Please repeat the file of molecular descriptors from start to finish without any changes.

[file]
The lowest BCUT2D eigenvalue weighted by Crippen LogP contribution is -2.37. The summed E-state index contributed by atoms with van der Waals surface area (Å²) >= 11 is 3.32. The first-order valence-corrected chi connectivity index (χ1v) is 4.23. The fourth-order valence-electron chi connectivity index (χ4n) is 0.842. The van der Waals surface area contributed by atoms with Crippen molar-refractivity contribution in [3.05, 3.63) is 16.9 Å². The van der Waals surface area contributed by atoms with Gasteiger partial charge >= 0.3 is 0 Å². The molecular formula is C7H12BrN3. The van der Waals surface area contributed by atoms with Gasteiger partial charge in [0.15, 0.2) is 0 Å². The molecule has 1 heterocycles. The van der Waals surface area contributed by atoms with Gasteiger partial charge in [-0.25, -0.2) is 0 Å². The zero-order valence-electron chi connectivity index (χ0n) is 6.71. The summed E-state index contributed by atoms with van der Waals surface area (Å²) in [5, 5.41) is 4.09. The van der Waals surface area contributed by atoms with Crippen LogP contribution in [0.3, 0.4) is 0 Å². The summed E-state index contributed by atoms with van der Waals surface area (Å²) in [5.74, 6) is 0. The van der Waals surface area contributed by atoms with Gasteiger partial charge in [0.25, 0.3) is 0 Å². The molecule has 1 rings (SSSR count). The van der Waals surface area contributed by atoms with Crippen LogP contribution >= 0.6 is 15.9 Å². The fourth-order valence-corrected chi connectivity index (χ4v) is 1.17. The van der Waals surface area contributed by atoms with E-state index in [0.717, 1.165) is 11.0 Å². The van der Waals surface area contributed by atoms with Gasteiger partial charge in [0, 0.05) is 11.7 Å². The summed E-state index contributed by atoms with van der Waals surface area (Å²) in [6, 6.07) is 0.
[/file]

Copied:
The lowest BCUT2D eigenvalue weighted by Crippen LogP contribution is -2.37. The summed E-state index contributed by atoms with van der Waals surface area (Å²) >= 11 is 3.32. The first-order valence-corrected chi connectivity index (χ1v) is 4.23. The fourth-order valence-electron chi connectivity index (χ4n) is 0.842. The van der Waals surface area contributed by atoms with Crippen molar-refractivity contribution in [3.05, 3.63) is 16.9 Å². The van der Waals surface area contributed by atoms with Gasteiger partial charge >= 0.3 is 0 Å². The molecular formula is C7H12BrN3. The van der Waals surface area contributed by atoms with Gasteiger partial charge in [0.15, 0.2) is 0 Å². The molecule has 1 heterocycles. The van der Waals surface area contributed by atoms with Gasteiger partial charge in [-0.25, -0.2) is 0 Å². The zero-order valence-electron chi connectivity index (χ0n) is 6.71. The summed E-state index contributed by atoms with van der Waals surface area (Å²) in [5, 5.41) is 4.09. The van der Waals surface area contributed by atoms with Crippen LogP contribution in [0.3, 0.4) is 0 Å². The summed E-state index contributed by atoms with van der Waals surface area (Å²) in [5.74, 6) is 0. The van der Waals surface area contributed by atoms with Gasteiger partial charge in [0.25, 0.3) is 0 Å². The molecule has 1 rings (SSSR count). The van der Waals surface area contributed by atoms with Crippen LogP contribution >= 0.6 is 15.9 Å². The fourth-order valence-corrected chi connectivity index (χ4v) is 1.17. The van der Waals surface area contributed by atoms with E-state index in [0.717, 1.165) is 11.0 Å². The van der Waals surface area contributed by atoms with Gasteiger partial charge in [0, 0.05) is 11.7 Å². The summed E-state index contributed by atoms with van der Waals surface area (Å²) in [6, 6.07) is 0.